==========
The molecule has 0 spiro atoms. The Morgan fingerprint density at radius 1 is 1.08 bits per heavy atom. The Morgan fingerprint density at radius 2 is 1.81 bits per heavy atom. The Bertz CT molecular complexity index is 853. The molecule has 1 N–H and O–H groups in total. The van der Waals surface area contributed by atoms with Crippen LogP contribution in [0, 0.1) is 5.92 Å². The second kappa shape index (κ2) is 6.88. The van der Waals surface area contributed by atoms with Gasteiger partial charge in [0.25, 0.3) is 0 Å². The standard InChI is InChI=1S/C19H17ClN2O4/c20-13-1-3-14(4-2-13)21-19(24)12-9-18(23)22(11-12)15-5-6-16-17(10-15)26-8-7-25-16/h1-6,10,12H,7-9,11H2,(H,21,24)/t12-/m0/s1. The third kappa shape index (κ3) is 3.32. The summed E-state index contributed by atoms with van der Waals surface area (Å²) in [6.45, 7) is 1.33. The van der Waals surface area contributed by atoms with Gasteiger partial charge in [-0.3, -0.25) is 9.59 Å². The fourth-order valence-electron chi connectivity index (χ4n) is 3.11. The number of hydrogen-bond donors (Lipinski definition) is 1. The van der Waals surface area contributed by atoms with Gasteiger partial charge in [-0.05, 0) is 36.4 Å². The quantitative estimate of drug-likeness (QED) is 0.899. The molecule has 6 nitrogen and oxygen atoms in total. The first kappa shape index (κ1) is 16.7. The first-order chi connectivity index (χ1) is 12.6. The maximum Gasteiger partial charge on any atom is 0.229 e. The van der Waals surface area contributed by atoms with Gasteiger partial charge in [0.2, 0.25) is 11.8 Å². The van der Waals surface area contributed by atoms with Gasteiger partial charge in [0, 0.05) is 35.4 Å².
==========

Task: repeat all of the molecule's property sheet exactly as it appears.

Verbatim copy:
The molecule has 0 spiro atoms. The Morgan fingerprint density at radius 1 is 1.08 bits per heavy atom. The Morgan fingerprint density at radius 2 is 1.81 bits per heavy atom. The Bertz CT molecular complexity index is 853. The molecule has 1 N–H and O–H groups in total. The van der Waals surface area contributed by atoms with Crippen LogP contribution in [0, 0.1) is 5.92 Å². The second kappa shape index (κ2) is 6.88. The van der Waals surface area contributed by atoms with Gasteiger partial charge in [0.25, 0.3) is 0 Å². The standard InChI is InChI=1S/C19H17ClN2O4/c20-13-1-3-14(4-2-13)21-19(24)12-9-18(23)22(11-12)15-5-6-16-17(10-15)26-8-7-25-16/h1-6,10,12H,7-9,11H2,(H,21,24)/t12-/m0/s1. The third kappa shape index (κ3) is 3.32. The summed E-state index contributed by atoms with van der Waals surface area (Å²) in [6.45, 7) is 1.33. The van der Waals surface area contributed by atoms with Gasteiger partial charge in [-0.3, -0.25) is 9.59 Å². The fourth-order valence-electron chi connectivity index (χ4n) is 3.11. The number of hydrogen-bond donors (Lipinski definition) is 1. The van der Waals surface area contributed by atoms with Gasteiger partial charge in [-0.05, 0) is 36.4 Å². The quantitative estimate of drug-likeness (QED) is 0.899. The molecule has 6 nitrogen and oxygen atoms in total. The first kappa shape index (κ1) is 16.7. The first-order chi connectivity index (χ1) is 12.6. The maximum Gasteiger partial charge on any atom is 0.229 e. The van der Waals surface area contributed by atoms with Gasteiger partial charge in [0.2, 0.25) is 11.8 Å². The van der Waals surface area contributed by atoms with Gasteiger partial charge in [0, 0.05) is 35.4 Å².